CEOCFO: Why are you convinced that being environmentally friendly will make a difference with potential buyers?

Mr. Ferguson: There are several aspects to that. First off, the making the environment the priority is something that comes from us as individuals. At Gensource, we are all long-time potash people in Saskatchewan and elsewhere around the world. We see the environmental footprint that the existing old-style mines have had and we do not like that. We know there is a better way and, fundamentally, we are doing this because it is the right thing to do.


A second aspect is that at the end of the day our customer will see that they are buying products that were produced in a much more sustainable way – by buying from Gensource they are supporting a facility that does not leave the typical huge environmental footprint and that gives them an extra reason to be our customers. At the end of the day there is no material change in price, but there is a huge change in how that product ends up arriving on their fields for application. For those who consider the environment an important thing, we think Gensource is the source of supply.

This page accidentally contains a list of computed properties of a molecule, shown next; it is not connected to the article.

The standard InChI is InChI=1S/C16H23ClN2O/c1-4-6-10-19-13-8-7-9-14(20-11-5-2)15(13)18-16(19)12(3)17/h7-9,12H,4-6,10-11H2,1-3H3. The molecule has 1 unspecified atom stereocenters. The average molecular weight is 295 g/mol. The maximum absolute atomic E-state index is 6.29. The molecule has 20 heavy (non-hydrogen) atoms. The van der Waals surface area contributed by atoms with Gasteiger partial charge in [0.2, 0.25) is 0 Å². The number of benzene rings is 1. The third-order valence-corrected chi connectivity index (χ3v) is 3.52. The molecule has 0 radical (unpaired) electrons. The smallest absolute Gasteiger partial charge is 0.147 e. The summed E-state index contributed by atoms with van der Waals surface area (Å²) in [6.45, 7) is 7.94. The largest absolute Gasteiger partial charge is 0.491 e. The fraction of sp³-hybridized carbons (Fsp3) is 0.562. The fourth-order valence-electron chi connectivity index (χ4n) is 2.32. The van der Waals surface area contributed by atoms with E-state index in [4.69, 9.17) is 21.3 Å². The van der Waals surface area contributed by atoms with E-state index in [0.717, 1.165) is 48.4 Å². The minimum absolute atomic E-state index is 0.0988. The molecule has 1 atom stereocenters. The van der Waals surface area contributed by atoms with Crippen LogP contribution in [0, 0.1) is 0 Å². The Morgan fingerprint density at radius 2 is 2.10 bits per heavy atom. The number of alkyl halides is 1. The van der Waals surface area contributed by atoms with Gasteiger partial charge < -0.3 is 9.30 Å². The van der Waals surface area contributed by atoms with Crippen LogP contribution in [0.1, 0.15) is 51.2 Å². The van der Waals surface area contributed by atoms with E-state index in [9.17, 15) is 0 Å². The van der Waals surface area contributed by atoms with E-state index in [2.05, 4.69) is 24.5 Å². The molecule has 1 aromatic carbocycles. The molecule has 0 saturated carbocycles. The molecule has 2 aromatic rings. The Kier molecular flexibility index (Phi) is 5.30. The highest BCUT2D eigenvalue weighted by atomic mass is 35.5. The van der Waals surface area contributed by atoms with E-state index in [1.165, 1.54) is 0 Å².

CEOCFO: Would you tell us about the projects you have now, either in the works or in consideration?

Mr. Ferguson: We have two lease areas in Saskatchewan that are one hundred percent owned by Gensource. Our first project is a project called the Tugaske project. It implements one of our production modules. We call them modules because we have designed them to be easily repeatable units and each module produces about two hundred and fifty thousand tonnes per year of final product.